Public Art in the W-J Historic District— Who Will Make the Decision, and How?
WHO DECIDES?: Veronica Olivares Weber, a former resident of the Witherspoon-Jackson neighborhood, spoke to the three panelists — (from left) Elizabeth Kim of the Historic Preservation Commission, Leighton Newlin of the Witherspoon-Jackson Neighborhood Association, and Shirley Satterfield of the Witherspoon-Jackson Historical and Cultural Society — at Saturday’s discussion of public art in the Witherspoon-Jackson Historic District. (Photo by Donald Gilpin)
By Donald Gilpin
A diverse gathering of about 70 met at the First Baptist Church of Princeton on John Street, Saturday morning, July 27, to grapple with the question of public art in general, and, more specifically, public art in the Witherspoon-Jackson (W-J) Historic District.
Sponsored by the Witherspoon-Jackson Neighborhood Association (WJNA) in response to a mural project proposed by the Arts Council of Princeton (ACP), the meeting was not to discuss the ACP plan and “NOT to come to a decision but to begin a conversation and dialogue among the people who live in the neighborhood,” as the WJNA invitation flier noted.
“We are backing up the process and starting it all over again where we believe it should have begun in the first place, to get input from the community before it went anywhere else,” WJNA Chairman Leighton Newlin told the gathering.
The ACP proposal for a mural painted by former Princeton resident Marlon Davila covering the outer wall of Lupita Groceries on Leigh Avenue was endorsed by the town’s Public Art Selection Committee, then went for review to the Historic Preservation Commission (HPC), which, amidst significant local concern, asked the ACP to gather more input from the W-J community.
Saturday’s meeting, led by Newlin, accompanied by HPC Officer Elizabeth Kim and Witherspoon-Jackson Historical and Cultural Society President Shirley Satterfield, succeeded in bringing out a wide range of voices and perspectives — more than 25 different speakers — on art; public art; history; and the past, present, and future of the W-J neighborhood.
Pointing out the rich diversity of the neighborhood and emphasizing that “there has never been friction, animosity, or dislike between any ethnicities” in W-J, Newlin urged that appropriate decision-making processes need to be developed.
“The problem was the process,” he said. “That’s why there was some angst, because some people felt bypassed, marginalized, and disrespected. Every ethnicity under the sun lives in the W-J neighborhood, and that’s what makes it the neighborhood that it is.”
Newlin went on to call for the building of consensus “about how we want to move forward when there are decisions to be made in our neighborhood, and also how to start a real dialogue, rather than allow outside forces to dictate parameters by which we engage each other.”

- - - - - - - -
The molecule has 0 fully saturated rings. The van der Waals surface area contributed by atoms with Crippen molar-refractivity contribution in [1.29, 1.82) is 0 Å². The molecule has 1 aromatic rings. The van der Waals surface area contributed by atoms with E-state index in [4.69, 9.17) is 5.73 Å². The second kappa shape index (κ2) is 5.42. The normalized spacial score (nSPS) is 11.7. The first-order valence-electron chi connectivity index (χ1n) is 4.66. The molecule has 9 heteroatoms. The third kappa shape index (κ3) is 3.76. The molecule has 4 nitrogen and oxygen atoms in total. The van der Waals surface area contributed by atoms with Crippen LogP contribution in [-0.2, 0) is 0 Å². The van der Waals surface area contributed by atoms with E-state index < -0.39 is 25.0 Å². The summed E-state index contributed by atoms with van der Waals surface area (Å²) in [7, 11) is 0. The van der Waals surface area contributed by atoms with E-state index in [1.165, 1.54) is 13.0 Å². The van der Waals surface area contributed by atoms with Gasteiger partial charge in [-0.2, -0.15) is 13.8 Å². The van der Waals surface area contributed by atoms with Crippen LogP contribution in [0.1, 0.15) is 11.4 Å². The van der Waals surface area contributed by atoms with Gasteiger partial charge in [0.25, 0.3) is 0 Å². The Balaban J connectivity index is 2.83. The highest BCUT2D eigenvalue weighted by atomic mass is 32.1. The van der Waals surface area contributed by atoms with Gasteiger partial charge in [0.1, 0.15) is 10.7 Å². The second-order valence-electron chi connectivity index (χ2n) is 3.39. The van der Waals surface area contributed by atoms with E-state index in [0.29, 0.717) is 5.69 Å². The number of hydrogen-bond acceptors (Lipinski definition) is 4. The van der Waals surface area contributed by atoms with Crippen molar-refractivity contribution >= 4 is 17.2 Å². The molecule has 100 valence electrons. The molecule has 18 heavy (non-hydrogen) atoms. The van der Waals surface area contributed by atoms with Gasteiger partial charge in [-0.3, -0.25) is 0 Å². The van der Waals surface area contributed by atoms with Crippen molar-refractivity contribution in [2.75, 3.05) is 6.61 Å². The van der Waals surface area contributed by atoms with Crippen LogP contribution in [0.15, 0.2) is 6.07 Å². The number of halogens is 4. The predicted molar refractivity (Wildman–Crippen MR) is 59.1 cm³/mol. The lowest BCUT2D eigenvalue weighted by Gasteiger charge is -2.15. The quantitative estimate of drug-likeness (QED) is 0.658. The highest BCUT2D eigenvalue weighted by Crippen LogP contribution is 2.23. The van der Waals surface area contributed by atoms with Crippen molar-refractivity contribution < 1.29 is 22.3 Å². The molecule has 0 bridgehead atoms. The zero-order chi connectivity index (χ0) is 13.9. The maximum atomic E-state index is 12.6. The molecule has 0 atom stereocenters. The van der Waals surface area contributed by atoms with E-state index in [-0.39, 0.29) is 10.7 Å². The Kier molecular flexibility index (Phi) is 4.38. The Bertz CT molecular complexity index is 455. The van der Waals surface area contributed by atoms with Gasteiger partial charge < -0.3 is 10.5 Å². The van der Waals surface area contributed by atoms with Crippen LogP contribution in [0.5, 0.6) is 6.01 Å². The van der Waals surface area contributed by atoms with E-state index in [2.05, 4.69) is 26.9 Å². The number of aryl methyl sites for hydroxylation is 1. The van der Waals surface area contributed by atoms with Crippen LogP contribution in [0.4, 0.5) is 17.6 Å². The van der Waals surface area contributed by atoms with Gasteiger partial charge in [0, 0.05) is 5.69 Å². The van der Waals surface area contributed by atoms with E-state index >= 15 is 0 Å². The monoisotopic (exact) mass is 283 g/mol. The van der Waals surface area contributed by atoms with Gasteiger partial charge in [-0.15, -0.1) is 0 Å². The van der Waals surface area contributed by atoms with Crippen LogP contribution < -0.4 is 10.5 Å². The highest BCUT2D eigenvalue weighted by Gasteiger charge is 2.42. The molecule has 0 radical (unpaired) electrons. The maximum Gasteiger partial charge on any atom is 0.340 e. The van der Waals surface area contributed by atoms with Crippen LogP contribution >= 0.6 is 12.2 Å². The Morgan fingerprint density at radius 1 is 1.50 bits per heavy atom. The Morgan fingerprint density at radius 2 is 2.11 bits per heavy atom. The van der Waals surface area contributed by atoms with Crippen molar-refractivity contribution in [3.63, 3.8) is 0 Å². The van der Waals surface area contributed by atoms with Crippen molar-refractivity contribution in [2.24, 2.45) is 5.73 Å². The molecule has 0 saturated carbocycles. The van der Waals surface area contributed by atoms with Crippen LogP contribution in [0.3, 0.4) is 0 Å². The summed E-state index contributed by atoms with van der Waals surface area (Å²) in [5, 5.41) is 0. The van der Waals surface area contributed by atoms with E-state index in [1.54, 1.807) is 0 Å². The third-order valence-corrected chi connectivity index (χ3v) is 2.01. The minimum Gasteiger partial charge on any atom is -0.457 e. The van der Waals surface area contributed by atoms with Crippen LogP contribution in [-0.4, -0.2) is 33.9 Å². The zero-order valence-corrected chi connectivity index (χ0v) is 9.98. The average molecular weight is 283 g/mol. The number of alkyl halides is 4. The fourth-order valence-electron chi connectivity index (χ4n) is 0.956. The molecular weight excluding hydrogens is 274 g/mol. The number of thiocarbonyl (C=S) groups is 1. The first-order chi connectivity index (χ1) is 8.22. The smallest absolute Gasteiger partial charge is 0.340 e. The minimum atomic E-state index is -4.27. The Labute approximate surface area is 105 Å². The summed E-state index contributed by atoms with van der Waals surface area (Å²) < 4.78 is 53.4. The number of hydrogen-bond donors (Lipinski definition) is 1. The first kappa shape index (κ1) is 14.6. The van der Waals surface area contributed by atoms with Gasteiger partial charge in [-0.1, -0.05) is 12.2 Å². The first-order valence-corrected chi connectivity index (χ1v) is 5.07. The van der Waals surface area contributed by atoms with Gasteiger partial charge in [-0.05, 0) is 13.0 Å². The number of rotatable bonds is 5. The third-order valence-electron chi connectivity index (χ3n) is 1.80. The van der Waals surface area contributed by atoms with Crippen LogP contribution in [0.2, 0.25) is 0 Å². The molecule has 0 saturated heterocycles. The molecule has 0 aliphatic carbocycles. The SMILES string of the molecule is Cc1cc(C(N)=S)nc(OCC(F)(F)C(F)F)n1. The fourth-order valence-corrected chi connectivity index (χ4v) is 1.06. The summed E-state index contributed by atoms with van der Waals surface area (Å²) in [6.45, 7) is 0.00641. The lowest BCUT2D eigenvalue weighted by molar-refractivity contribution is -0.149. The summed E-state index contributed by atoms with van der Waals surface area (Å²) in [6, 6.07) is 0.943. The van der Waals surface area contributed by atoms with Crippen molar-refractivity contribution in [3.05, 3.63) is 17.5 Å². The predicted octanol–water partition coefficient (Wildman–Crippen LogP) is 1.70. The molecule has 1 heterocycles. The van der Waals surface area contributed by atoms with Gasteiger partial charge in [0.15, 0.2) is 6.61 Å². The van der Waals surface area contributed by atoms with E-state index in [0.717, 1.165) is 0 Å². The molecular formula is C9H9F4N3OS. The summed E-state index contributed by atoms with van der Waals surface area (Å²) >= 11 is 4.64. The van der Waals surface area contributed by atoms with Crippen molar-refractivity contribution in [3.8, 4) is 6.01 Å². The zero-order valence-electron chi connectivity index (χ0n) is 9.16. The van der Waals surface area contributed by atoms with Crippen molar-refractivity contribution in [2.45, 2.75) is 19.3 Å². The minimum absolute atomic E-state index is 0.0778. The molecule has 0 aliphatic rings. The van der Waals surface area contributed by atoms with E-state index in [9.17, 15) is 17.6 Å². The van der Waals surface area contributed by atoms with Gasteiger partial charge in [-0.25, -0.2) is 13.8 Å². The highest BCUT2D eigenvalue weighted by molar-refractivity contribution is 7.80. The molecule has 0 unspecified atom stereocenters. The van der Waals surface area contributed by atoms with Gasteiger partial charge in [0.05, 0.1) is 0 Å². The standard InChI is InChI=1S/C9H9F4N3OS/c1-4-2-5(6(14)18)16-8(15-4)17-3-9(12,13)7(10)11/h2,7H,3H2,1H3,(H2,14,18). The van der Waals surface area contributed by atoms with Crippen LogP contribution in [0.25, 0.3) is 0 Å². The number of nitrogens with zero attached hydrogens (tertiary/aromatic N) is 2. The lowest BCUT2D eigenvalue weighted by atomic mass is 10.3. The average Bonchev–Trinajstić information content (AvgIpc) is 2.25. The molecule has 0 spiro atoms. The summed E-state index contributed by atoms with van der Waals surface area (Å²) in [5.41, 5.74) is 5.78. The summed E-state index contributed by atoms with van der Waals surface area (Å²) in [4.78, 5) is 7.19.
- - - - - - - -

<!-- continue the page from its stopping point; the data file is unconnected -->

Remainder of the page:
In explaining the role of the HPC, Kim acknowledged that “this is new for us.” She said that the HPC had never before had an application for public art in a historic district, and they were looking for guidelines for the process. “Is public art appropriate for any of the historic districts? If so, which ones?” She noted that the HPC deals with applications on a case-by-case basis, but acknowledged, “There’s a lot more discussion the HPC has to do.”
Many local artists and other supporters of public art spoke during the two-hour meeting, though there was no consensus on the question of the appropriateness of public art in a historic district.
Describing the current discussion as “a teaching moment” and the opportunity to develop an effective process and suitable guidelines, Councilwoman Leticia Fraga said she is generally in favor of public art. “It gives me a sense of place for the particular neighborhood. Depending on what it represents it can also be something that is welcoming to me.”
Maria Evans, ACP artistic director and initiator of the project proposal, noted that “Public art is everywhere. It is incorporated in our lives. Public art provokes conversations, ideas, and interest.” She added that the current discussion “is a valuable thing to be having.”
Dosier Hammond, longtime Leigh Avenue resident, weighed the conflicting issues, and emphasized the importance of a fair process with ideas generated from the neighborhood itself. “The question is ‘What does the neighborhood want?’” he said. He continued, “If we do have public art, it ought to reflect the history and diversity of the neighborhood.”
As planned, the meeting ended with no resolution, but the process, and the need for ongoing development of that process, will continue.
As Satterfield noted in her opening commentary on public art, “In a diverse community all art cannot appeal to all people nor should it be expected to do so. Public art causes controversy. Varied popular opinion is inevitable. What is needed is a commitment to invention, boldness, and cooperation, not compromise.”
Or as Davila, the proposed mural artist, told the gathering “I just want to celebrate all of us being here today and thank you all for caring about our beautiful town. Don’t forget the big picture. We’re a community and that’s what it’s all about.”